HUD’s long-awaited Proposed Rule for Affirmatively Furthering Fair Housing (AFFH) was posted in the Federal Register February 9, 2023. This starts the clock ticking for the official 60-day Public Comment period that ends April 10, 2023.
To view the Proposed Rule, click here.
What is AFFH and what does the Proposed Rule mean? The AFFH provision was part of the original Fair Housing Act (FHA) of 1968, and its obligations extend to federal agencies administering housing and urban development programs. AFFH requires funding recipients to “take meaningful actions—in addition to combating discrimination—that overcome patterns of segregation and foster inclusive communities free from barriers that restrict access to opportunity based on protected classes.
Bipartisan Policy Center Deep Dive into the AFFH Proposed Rule
However, the federal government has long been criticized for failing to enforce FHA requirements or provide participants with meaningful guidance. This has allowed discriminatory practices and harm resulting from segregation, discrimination, and disinvestment based on protected class to persist in housing transactions, zoning laws and patterns of funding.
The broad, generational impacts of persistent and pervasive housing discrimination are clearly described in the short film ‘Segregated by Design.’ It contrasts de facto segregation—separation arising accidentally or through private discrimination—from de jure segregation, racially-explicit laws that keep people apart. AFFH represents our collective obligation to remedy or reverse the consequences of the resulting ‘unconstitutional residential landscape’ that has disadvantaged generations of people in protected classes.
The seven protected classes include:
- National origin
- Sex (including gender identity and sexual orientation per the Worden Memo)
- Familial status (families with children under 18)
How AFFH relates to the FHA:
- The FHA focuses on what is prohibited: discrimination in any housing transaction or “to make unavailable or deny” housing by any means.
- AFFH is prescriptive; it requires federal funding recipients to take proactive and “meaningful actions” to address segregation and related barriers.
The AFFH Rule proposed in 2015 was meant to give teeth to the Fair Housing Act and address criticisms. To assist program participants, HUD created the AFFH-T, where the T refers to a customized Mapping Tool to streamline the data gathering and analysis process. The rule was subsequently rescinded in 2018, re-instated in 2021, and has undergone revisions in response to public comments. The updated AFFH provision introduces a modified version of the Assessment of Fair Housing (AFH) now referred to as an Equity Plan.
The Equity Plan—similar to the AFH or Analysis of Impediments (AI)—will be required every five years. Funding recipients with a current AI will have up to three years to begin work on their Equity Plan. With some variation based on the jurisdiction, the plan seeks to define and describe the following:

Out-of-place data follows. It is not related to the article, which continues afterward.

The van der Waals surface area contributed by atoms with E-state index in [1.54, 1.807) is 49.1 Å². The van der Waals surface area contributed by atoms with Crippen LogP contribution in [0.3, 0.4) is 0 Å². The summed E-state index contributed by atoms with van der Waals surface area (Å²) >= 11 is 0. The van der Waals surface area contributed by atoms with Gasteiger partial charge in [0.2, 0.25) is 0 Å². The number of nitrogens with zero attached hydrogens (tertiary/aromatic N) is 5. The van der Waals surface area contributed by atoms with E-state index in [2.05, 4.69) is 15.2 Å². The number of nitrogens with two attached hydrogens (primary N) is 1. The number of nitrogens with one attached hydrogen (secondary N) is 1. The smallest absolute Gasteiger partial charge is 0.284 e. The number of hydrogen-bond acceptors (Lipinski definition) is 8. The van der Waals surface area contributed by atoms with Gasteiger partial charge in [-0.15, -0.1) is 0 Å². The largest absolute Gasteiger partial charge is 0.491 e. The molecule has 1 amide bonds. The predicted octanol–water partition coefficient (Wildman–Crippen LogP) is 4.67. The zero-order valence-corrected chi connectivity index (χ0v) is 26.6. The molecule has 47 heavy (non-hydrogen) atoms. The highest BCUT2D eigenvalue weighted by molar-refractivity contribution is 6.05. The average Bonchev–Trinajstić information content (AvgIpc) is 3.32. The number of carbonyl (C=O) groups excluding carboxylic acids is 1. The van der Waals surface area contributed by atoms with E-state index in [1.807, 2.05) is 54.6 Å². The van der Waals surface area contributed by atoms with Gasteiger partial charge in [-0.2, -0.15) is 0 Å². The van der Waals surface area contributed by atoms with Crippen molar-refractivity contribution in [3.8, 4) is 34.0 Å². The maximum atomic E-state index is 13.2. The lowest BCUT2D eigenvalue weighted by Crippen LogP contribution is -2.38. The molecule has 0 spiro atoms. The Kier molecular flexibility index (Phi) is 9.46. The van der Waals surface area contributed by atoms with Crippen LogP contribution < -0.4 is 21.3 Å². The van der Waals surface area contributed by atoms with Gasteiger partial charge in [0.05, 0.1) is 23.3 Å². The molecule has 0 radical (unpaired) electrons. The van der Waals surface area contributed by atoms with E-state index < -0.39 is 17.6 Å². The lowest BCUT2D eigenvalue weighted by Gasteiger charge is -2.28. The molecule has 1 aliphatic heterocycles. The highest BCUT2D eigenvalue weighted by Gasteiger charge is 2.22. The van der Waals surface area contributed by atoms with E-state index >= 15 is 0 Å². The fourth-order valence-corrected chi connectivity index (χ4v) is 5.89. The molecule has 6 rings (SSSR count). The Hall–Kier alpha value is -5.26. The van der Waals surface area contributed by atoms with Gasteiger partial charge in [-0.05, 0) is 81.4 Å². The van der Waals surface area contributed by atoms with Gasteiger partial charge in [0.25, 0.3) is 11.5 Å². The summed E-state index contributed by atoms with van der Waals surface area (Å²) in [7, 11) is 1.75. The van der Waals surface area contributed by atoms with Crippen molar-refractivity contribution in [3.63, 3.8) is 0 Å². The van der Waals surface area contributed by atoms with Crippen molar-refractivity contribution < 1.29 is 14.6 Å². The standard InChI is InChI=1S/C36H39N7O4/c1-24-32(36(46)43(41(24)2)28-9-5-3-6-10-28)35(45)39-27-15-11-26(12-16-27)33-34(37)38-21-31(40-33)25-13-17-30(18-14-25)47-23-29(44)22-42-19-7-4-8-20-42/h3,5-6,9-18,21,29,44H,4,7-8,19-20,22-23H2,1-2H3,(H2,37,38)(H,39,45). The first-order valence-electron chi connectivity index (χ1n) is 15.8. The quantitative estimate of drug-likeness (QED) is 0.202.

- Segregation and integration
- Racially or ethnically concentrated areas of poverty (R/ECAPs)
- Access to community assets
- Access to affordable housing opportunities
- Access to homeownership and economic opportunity
- Policies and practices impacting fair housing
The planning process requires significant community engagement and an Equity Plan will be evaluated based on its ability to advance equity in housing, community development programs, and residents’ access to well-resourced areas, opportunity, and community assets. Participants must identify and analyze fair housing data and issues, prioritize those issues, and commit to meaningful and measurable action to undertake fair housing goals.
Failure to take AFFH seriously to create or improve access to opportunities can result in additional HUD review, remediation, and in extreme cases, loss of federal funding. This ultimately harms local taxpayers, constituents and economies, and results in the loss of federal support for housing and community development (think rental assistance or housing development and support from Idaho Commerce) that benefits Idaho families, employers, businesses and communities.
In response to the previous administration’s move to rescind the AFFH, the CEO of the Local Initiatives Support Corporation (LISC) expressed concern in a July 27, 2020 statement: “At a moment in our country’s history where the need to dismantle structural racism and segregation is so clear and present, HUD’s decision to terminate the Affirmatively Furthering Fair Housing (AFFH) rule represents a giant and shocking step backwards. Eliminating the AFFH rule will hurt not just renters by limiting where they can afford to live, but all of our communities and Americans who benefit from a fairer, more inclusive society.”
In a January 23rd statement from National Low-Income Housing Coalition (NLIHC) President and CEO Diane Yentel, she makes clear that “…the 2015 AFFH regulation was an important step toward rectifying decades of racist housing policies that created today’s segregated neighborhoods and resulted in associated harm to children, families, and the country… More than ever, large-scale, sustained investments and anti-racist reforms are necessary to ensure that people with the lowest incomes have quality homes that are accessible and affordable in communities of their choice.”
The National Council of State Housing Agencies (NCSHA) is also supportive of the new rule. On behalf of its members, the organization states that “…central to our overriding vision of an affordably housed nation is the goal of removing fair housing obstacles that impede anyone from accessing the affordable housing of their choice.
Additional reference materials